I haven’t been feeling very merry this Christmas, but I think I’ve figured out what’s wrong.
I’ve been stressed trying to work full time and shop every spare minute I have, running to stores on my lunch hour and on the weekends. I’m online early in the morning and late at night. The UPS truck has been to my house more than any of my relatives.
I have long email threads with family members sharing wish lists and figuring out who’s getting what for whom.
What I realized is, I haven’t gotten a present for someone who needs it more than we do.
One of my traditions at Christmas is to buy a gift for a child through The Salvation Army Angel Tree Project.
When my now-grown sons were little, I’d sometimes take them with me to pick out a toy for a child. I usually got a girl angel, though, since it was my one chance a year to buy a doll.
Last year, I picked the name of a child off the Angel Bear Tree at the University of Central Arkansas. Plenty of employees there qualify for help, in case you didn’t know. I bought a little boy some brightly colored tennis shoes and a light-up football. I accidentally found out that his mom is a single mother, and I’m happy that I could help her in a small way.
Sometimes people criticize the Angel Tree kids who want video games or expensive items, but they’re just normal kids, so of course they want the popular toys and dream of getting what their parents can’t afford. I remember going back to school and everyone asking each other, “What did you get for Christmas?”
Of course, it also pulls at my heartstrings when I see socks, shoes or a coat on the list.
I can’t stand the thought of a kid being cold or hungry, and I’m thankful that no one in my family has to worry about that. My little granddaughter has more clothes than she can ever wear, and she never goes hungry for more than a couple of minutes before she gets her little tummy full.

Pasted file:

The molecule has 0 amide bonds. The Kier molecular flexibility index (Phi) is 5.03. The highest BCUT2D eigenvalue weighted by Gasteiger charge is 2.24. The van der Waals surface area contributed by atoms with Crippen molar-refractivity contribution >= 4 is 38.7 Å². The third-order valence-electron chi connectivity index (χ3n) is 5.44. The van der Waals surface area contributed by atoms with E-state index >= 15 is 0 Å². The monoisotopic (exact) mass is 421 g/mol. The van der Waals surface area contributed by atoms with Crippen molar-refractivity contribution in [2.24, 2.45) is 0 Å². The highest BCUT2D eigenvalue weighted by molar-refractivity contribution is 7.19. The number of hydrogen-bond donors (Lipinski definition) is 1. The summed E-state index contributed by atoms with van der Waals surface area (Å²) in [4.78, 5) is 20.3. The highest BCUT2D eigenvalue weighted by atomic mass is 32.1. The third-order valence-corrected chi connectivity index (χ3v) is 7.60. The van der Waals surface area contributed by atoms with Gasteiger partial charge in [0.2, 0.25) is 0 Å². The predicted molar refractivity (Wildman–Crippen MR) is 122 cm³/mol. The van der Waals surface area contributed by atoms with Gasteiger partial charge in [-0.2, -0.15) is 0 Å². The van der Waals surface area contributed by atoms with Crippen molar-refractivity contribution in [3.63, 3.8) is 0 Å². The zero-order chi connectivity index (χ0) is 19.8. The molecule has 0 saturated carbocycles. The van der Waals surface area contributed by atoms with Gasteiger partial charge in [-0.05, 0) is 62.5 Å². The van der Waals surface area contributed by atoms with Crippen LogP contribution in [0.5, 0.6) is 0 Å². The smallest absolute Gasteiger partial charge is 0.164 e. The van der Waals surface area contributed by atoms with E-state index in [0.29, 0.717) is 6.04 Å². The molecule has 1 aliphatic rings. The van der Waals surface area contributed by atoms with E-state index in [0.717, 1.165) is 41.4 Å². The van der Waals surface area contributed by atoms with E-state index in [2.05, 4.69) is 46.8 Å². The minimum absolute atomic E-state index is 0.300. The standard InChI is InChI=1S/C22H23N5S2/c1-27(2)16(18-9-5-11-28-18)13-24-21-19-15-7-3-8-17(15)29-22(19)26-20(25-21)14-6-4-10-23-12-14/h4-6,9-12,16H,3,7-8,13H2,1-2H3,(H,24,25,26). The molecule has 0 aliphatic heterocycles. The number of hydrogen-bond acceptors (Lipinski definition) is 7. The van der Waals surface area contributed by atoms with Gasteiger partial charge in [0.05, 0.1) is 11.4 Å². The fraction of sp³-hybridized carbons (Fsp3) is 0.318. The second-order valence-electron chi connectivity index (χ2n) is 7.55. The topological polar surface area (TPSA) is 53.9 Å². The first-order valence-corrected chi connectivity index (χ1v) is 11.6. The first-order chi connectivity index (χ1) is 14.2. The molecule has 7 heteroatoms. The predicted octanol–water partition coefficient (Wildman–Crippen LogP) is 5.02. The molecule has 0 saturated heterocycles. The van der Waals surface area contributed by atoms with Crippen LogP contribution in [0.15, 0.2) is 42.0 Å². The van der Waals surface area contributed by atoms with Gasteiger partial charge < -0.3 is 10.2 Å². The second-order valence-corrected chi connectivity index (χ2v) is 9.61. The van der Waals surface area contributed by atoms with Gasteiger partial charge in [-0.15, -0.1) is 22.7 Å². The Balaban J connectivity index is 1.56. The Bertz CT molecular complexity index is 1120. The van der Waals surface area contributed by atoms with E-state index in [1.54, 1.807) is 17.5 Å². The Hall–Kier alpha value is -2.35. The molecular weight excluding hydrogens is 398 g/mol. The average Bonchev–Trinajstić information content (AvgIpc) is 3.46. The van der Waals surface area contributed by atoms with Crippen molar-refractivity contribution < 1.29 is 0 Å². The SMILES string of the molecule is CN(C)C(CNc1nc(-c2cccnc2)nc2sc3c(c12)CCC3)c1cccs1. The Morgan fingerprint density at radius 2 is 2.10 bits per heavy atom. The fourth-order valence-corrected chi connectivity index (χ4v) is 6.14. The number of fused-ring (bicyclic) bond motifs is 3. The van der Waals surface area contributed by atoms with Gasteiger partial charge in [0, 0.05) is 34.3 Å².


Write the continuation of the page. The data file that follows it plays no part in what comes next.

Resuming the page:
The Salvation Army Conway Corps did something different this year on its Angel Trees, Capt. Trish Knott told me. In addition to the names of more than 400 children, which include “a big batch of foster children who haven’t been placed in homes,” she said, the trees have lists of Christmas food-box items for families.
My mother usually buys a present for a child at the homeless shelter, and my dad loves to buy for a kid at Christmas, too, and he sent me money this year to help.
As of Thursday, there were still angels on the trees, but we don’t have much time. The gifts are due Monday at The Salvation Army office in Conway.
I just paused while writing this to run to one of the stores that has an Angel Tree. I picked out a 5-year-old girl, and she wants a baby doll and a bike and needs a winter coat, hat, gloves and boots.
As I left, I talked with The Salvation Army Red Kettle bell-ringer at the door. The young woman said her son was one of the angels and thanked me for taking one. I told her I picked a little girl.
“That’s awesome! I know you’ll get her something wonderful, and she’ll be so happy!” the woman said.
Now it feels like Christmas.
Senior writer Tammy Keith can be reached at (501) 327-0370 or email@example.com.